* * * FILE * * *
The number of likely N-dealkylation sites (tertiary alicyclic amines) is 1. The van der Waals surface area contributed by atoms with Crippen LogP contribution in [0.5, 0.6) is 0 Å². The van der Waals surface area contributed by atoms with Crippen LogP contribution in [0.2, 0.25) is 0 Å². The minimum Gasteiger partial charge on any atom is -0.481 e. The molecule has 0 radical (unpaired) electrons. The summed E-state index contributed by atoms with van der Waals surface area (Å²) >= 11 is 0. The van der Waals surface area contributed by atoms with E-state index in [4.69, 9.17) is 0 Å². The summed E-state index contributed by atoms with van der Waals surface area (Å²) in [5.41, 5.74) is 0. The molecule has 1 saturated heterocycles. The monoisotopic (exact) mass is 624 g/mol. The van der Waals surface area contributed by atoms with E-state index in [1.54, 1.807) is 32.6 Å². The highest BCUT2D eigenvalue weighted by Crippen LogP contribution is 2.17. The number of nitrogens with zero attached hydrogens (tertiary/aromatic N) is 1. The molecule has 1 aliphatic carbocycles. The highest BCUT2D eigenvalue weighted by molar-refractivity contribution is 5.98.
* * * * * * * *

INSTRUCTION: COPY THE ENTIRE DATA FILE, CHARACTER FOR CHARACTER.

The number of likely N-dealkylation sites (tertiary alicyclic amines) is 1. The van der Waals surface area contributed by atoms with Crippen LogP contribution in [0.5, 0.6) is 0 Å². The van der Waals surface area contributed by atoms with Crippen LogP contribution in [0.2, 0.25) is 0 Å². The minimum Gasteiger partial charge on any atom is -0.481 e. The molecule has 0 radical (unpaired) electrons. The summed E-state index contributed by atoms with van der Waals surface area (Å²) >= 11 is 0. The van der Waals surface area contributed by atoms with E-state index in [4.69, 9.17) is 0 Å². The summed E-state index contributed by atoms with van der Waals surface area (Å²) in [5.41, 5.74) is 0. The molecule has 1 saturated heterocycles. The monoisotopic (exact) mass is 624 g/mol. The van der Waals surface area contributed by atoms with E-state index in [1.54, 1.807) is 32.6 Å². The highest BCUT2D eigenvalue weighted by Crippen LogP contribution is 2.17. The number of nitrogens with zero attached hydrogens (tertiary/aromatic N) is 1. The molecule has 1 aliphatic carbocycles. The highest BCUT2D eigenvalue weighted by molar-refractivity contribution is 5.98.